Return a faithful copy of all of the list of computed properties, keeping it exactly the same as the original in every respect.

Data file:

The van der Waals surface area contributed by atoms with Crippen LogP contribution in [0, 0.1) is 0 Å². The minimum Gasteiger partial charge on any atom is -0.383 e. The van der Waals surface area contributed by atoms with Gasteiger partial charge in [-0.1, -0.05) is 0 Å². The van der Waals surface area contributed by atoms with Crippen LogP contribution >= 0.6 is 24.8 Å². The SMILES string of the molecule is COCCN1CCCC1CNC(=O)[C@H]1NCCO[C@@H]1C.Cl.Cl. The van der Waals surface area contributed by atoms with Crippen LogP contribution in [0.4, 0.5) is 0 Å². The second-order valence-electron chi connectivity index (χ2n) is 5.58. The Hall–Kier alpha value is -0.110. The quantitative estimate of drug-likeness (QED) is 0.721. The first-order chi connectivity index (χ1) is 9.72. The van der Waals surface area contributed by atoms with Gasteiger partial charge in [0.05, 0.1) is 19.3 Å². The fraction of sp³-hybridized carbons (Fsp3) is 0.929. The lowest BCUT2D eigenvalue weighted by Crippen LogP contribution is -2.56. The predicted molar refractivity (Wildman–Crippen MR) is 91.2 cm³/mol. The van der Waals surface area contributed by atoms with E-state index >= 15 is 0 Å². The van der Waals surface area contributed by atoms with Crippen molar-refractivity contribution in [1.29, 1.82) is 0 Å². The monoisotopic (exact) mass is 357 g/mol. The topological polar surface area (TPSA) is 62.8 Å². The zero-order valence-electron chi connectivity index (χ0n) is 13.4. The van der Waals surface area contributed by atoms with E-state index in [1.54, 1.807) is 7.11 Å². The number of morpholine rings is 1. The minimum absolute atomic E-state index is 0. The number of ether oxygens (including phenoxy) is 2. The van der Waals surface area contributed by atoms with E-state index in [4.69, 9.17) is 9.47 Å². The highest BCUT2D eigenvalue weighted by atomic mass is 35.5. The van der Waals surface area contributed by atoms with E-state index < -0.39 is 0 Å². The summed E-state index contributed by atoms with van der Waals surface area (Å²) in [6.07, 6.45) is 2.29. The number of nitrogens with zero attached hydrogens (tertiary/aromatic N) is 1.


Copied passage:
The van der Waals surface area contributed by atoms with Crippen LogP contribution in [0, 0.1) is 0 Å². The minimum Gasteiger partial charge on any atom is -0.383 e. The van der Waals surface area contributed by atoms with Gasteiger partial charge in [-0.1, -0.05) is 0 Å². The van der Waals surface area contributed by atoms with Crippen LogP contribution >= 0.6 is 24.8 Å². The SMILES string of the molecule is COCCN1CCCC1CNC(=O)[C@H]1NCCO[C@@H]1C.Cl.Cl. The van der Waals surface area contributed by atoms with Crippen LogP contribution in [0.4, 0.5) is 0 Å². The second-order valence-electron chi connectivity index (χ2n) is 5.58. The Hall–Kier alpha value is -0.110. The quantitative estimate of drug-likeness (QED) is 0.721. The first-order chi connectivity index (χ1) is 9.72. The van der Waals surface area contributed by atoms with Gasteiger partial charge in [0.05, 0.1) is 19.3 Å². The fraction of sp³-hybridized carbons (Fsp3) is 0.929. The lowest BCUT2D eigenvalue weighted by Crippen LogP contribution is -2.56. The predicted molar refractivity (Wildman–Crippen MR) is 91.2 cm³/mol. The van der Waals surface area contributed by atoms with E-state index >= 15 is 0 Å². The van der Waals surface area contributed by atoms with Crippen molar-refractivity contribution in [1.29, 1.82) is 0 Å². The monoisotopic (exact) mass is 357 g/mol. The topological polar surface area (TPSA) is 62.8 Å². The zero-order valence-electron chi connectivity index (χ0n) is 13.4. The van der Waals surface area contributed by atoms with E-state index in [1.54, 1.807) is 7.11 Å². The number of morpholine rings is 1. The minimum absolute atomic E-state index is 0. The number of ether oxygens (including phenoxy) is 2. The van der Waals surface area contributed by atoms with E-state index in [4.69, 9.17) is 9.47 Å². The highest BCUT2D eigenvalue weighted by atomic mass is 35.5. The van der Waals surface area contributed by atoms with E-state index < -0.39 is 0 Å². The summed E-state index contributed by atoms with van der Waals surface area (Å²) in [6.07, 6.45) is 2.29. The number of nitrogens with zero attached hydrogens (tertiary/aromatic N) is 1.